Mixing and placing concrete at a high temperature may causeﬂashset in the mixer, during placing, or before ﬁnishing can be completed. Also, loss of strength can result from concreting in hot weather .
In practice, most concrete is cast at about 70 20F. Research on the effects of casting temperature shows highest strengths for concrete cast at 40F and signiﬁcant but practically unimportant increasing loss of strength from 40 F to 90F. For higher temperatures, the loss of strength becomes important. So does increased shrinkage. The increased shrinkage is attributable not only to the high temperature, but also to the increased water content required for a desired slump as temperature increases.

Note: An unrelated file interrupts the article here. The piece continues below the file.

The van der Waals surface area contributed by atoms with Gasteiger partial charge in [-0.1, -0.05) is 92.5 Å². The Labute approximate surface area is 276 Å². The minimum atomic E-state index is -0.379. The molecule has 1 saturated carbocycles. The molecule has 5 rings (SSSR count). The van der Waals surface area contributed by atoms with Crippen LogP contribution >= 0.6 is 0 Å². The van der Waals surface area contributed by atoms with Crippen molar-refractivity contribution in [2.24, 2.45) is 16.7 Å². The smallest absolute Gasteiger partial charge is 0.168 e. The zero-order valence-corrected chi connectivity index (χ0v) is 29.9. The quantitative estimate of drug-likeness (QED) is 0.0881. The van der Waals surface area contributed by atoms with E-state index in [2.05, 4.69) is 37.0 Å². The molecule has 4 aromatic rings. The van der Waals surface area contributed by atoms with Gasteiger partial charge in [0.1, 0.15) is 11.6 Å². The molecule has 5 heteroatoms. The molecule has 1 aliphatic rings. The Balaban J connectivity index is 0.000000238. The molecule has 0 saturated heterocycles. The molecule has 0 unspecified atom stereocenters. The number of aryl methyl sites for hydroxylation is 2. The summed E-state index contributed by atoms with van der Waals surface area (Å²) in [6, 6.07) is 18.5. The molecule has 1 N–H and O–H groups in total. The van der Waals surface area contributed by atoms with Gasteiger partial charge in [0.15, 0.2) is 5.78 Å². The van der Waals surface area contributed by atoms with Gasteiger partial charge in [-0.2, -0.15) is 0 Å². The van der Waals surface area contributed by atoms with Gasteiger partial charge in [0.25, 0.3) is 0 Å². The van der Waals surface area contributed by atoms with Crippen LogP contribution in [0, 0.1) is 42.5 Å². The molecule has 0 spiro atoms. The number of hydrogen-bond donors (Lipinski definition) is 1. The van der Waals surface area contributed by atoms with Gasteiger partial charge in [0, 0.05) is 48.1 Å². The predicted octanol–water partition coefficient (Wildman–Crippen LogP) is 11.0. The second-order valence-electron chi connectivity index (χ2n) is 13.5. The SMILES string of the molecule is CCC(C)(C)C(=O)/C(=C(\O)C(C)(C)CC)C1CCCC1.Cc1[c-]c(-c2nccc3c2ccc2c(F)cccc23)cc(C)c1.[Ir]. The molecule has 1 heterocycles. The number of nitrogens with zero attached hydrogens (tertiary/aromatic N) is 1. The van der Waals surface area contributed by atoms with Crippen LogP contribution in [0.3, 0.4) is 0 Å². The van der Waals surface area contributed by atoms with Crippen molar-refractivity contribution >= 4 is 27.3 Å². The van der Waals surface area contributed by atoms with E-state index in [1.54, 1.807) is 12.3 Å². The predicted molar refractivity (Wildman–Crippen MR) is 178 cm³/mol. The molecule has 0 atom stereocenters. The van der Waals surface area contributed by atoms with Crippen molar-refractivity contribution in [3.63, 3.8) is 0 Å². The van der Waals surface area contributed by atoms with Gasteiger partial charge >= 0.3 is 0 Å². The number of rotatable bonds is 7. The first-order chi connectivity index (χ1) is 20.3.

For ordinary building applications, concrete suppliers control temperatures of concrete by cooling the aggregates and, when necessary, by supplying part of the mixing water as crushed ice. In very hot weather, these precautions plus sectional casting, to permit escape of the heat of hydration, may be required for massive foundation mats. Retarding admixtures are also used with good effect to reduce slump loss during placing and ﬁnishing.
(‘‘Hot Weather Concreting,’’ACI 305R; and ‘‘Standard Speciﬁcations for Structural
Concrete,’’ ACI 301.)
- BUILDING DESIGN AND CONSTRUCTION HANDBOOK for Frederick S. Merritt & Jonathan T. Ricketts